Housing Supply

Housing supply growth begins with lot supply. Lot supply decreased as builders paused or slowed land purchases when the pandemic caused a shutdown of economic activity in the U.S. in March 2020.   According to Zonda’s quarterly index, we now see nationally, available lots have hit an all time low, down 24.2% with San Diego and LA at the bottom. 


"We are short 5.5 million homes of what we need based on historical levels, according to a NAR report."


These supply numbers may be even worse, as many reports include pending home sales in the NAR supply numbers. For example, when looking at NAR in January, the NAR is reporting that inventory was down 25.7%. shows inventory is down around 50% year-over-year. See Chart 1a, 1b and 1c on pages 5-7. The February Black Knight report on the supply of homes for sale dropped 40% year over year, the largest annual decline ever. The drop in supply today is due to a low new home starts for 10 years, pandemic shift from cities, record low mortgage rates, a move away from multi-family rentals, single family homes, second home buying, and now cost of materials have stifled new home starts. The lack of inventories started in 2008 when new home starts went from 40k per million since 1960 to 20k per million for 10 years starting in 2010, shown in Chart 1a and Chart 1b on the next 2 pages. Looking at 2019, more new homes were completed in 2019 than in any other year of the past decade, and still there were far fewer homes built than in any other non-recession year in the postwar era. Particularly when adjusting for population size, which is key for predicting household formation. We are only building about 26k single-family homes per million Americans, still below the average of almost 40k per million. This leaves the U.S. short approximately 4 million homes. According to Freddie Mac, Housing completions were at a rate of 1.045 million in April, just 0.05% above the March rate of 1.04 million. Data shows the share of homes authorized but not yet started surged last month to the highest level recorded since data collection began in 1999. Houses that have started are also being delayed because of cost increases. Approximately 15% of builders said they are putting down concrete foundations (Considered a Home Start) and then holding off on framing the house. These facts are further evidence that builders are delaying building due to the substantial increase in costs for labor, lumber, copper, rebar and other materials.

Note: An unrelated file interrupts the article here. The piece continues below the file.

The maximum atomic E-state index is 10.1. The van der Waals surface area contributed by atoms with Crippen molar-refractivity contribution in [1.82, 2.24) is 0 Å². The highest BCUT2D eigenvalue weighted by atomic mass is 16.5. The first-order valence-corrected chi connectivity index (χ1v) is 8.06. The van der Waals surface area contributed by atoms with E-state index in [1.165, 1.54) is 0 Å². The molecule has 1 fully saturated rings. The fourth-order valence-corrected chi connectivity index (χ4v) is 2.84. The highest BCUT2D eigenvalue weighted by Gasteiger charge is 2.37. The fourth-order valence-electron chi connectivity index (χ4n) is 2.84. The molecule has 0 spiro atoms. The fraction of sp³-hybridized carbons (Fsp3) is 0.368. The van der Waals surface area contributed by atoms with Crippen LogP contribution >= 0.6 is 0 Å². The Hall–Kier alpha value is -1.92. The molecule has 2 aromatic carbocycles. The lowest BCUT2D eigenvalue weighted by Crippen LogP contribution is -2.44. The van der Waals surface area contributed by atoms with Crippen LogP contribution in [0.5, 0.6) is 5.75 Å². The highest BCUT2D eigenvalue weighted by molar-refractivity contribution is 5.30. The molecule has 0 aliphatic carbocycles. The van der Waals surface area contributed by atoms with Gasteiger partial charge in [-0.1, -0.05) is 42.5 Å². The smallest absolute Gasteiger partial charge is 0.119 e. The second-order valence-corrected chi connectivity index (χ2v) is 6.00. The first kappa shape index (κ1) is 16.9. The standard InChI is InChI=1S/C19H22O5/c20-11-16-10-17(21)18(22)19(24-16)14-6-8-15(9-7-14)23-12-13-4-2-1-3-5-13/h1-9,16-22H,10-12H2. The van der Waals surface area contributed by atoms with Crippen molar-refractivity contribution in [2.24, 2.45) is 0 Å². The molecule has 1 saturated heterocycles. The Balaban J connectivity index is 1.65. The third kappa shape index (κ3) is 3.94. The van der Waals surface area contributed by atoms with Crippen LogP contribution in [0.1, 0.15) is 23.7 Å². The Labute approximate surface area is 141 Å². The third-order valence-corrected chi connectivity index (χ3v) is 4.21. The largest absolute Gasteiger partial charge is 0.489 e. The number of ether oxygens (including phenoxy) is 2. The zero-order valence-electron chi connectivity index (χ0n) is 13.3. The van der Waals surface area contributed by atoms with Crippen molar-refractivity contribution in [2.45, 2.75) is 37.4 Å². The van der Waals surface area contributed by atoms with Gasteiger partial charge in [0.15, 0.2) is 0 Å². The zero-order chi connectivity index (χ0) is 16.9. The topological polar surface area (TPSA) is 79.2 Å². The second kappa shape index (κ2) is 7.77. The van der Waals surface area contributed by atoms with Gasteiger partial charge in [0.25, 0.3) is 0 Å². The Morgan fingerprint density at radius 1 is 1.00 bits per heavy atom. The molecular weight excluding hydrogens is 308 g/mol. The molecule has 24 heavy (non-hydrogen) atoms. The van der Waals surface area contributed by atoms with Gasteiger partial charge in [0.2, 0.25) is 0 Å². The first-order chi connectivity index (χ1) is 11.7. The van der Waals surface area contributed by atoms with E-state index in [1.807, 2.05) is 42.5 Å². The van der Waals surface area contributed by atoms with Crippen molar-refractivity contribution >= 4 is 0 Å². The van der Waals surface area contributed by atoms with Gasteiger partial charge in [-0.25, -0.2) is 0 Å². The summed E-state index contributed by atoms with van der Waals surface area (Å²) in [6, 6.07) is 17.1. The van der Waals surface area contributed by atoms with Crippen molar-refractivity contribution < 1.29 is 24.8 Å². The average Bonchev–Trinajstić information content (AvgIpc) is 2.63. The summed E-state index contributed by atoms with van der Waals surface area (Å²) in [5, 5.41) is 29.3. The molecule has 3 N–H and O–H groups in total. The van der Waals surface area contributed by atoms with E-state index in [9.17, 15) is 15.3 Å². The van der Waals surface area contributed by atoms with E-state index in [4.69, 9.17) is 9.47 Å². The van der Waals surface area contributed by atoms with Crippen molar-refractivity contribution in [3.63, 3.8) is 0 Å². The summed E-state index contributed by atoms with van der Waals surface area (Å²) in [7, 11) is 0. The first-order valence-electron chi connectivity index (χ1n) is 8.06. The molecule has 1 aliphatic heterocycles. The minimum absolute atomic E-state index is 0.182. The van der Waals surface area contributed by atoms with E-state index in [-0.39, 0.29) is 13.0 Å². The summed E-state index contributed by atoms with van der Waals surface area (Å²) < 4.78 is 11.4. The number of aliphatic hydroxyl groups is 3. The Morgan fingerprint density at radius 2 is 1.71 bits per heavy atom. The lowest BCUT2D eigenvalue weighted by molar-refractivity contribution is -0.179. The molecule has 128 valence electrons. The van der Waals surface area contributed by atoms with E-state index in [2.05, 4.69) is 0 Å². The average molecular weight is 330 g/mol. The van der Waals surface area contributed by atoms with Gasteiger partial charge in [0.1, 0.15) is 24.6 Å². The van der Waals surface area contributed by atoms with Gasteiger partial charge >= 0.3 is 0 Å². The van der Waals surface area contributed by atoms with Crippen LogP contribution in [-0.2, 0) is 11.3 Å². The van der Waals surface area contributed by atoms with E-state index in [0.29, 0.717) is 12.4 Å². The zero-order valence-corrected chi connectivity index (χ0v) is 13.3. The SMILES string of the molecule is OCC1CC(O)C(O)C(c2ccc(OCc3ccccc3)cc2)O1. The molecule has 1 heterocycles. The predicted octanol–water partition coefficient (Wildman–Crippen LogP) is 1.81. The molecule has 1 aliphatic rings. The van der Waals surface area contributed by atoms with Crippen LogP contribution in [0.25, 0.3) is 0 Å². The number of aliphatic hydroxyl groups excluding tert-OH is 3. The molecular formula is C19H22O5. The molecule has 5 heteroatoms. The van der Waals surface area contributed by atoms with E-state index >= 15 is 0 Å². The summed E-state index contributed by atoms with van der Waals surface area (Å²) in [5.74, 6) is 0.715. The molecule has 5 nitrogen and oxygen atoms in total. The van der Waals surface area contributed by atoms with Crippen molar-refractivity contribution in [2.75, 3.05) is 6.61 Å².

"New home starts went from 40k per million since

1960 to 20k per million for 10 years

starting in 2010


Taking additional supply off the market has been rentals. According to RENTCafe's US Census report, from 2007-2016 single family rentals rose by 31%. At the same time housing starts dropped while many of these investor owned rental conversions were bought by institutions and individual investors. These homes were first time home buyer properties, which took that supply off the market. Second, the supply of Baby Boomers'  homes, who own 54% of the nation’s homes,  is not hitting the market. Boomers are not moving and downsizing, which would typically create inventory. Recently, when the Boomers do move, we are seeing only 50% downsize and 30% are actually upsizing their home. Those that do want to downsize are competing for the same low inventory starter homes the Millennials want, so they are just staying put. The Boomers born between 1946-1964 are now turning 75 and are much healthier than prior generations. Based on historical data, we should see some relief as the baby boomers start hitting their 80’s in the next 5-10 years and begin selling their homes.


Click here for a detailed explanation of the other market drivers which indicate a housing crash is unlikely: 



Figure 1A


Existing-Home-InventoryFigure 1B 

Residential-Inventory-Measures Figure 1C



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John Jastremski

Written by John Jastremski